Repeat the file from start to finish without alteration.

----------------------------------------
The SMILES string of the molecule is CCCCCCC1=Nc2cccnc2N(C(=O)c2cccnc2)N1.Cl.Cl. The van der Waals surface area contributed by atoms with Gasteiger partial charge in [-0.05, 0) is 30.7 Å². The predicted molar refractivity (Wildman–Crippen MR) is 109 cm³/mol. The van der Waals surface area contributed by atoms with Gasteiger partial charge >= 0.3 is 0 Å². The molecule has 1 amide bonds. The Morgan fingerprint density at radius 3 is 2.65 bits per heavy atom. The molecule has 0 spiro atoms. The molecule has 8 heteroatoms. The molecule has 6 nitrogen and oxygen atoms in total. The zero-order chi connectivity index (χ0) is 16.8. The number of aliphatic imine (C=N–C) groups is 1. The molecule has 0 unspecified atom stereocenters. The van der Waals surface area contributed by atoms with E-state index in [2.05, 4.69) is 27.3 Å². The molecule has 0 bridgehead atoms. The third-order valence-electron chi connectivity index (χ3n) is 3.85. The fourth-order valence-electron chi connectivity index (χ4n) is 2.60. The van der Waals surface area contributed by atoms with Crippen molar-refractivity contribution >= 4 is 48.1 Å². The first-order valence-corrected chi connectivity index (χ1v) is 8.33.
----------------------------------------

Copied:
The SMILES string of the molecule is CCCCCCC1=Nc2cccnc2N(C(=O)c2cccnc2)N1.Cl.Cl. The van der Waals surface area contributed by atoms with Gasteiger partial charge in [-0.05, 0) is 30.7 Å². The predicted molar refractivity (Wildman–Crippen MR) is 109 cm³/mol. The van der Waals surface area contributed by atoms with Gasteiger partial charge >= 0.3 is 0 Å². The molecule has 1 amide bonds. The Morgan fingerprint density at radius 3 is 2.65 bits per heavy atom. The molecule has 0 spiro atoms. The molecule has 8 heteroatoms. The molecule has 6 nitrogen and oxygen atoms in total. The zero-order chi connectivity index (χ0) is 16.8. The number of aliphatic imine (C=N–C) groups is 1. The molecule has 0 unspecified atom stereocenters. The van der Waals surface area contributed by atoms with E-state index in [2.05, 4.69) is 27.3 Å². The molecule has 0 bridgehead atoms. The third-order valence-electron chi connectivity index (χ3n) is 3.85. The fourth-order valence-electron chi connectivity index (χ4n) is 2.60. The van der Waals surface area contributed by atoms with Crippen molar-refractivity contribution >= 4 is 48.1 Å². The first-order valence-corrected chi connectivity index (χ1v) is 8.33.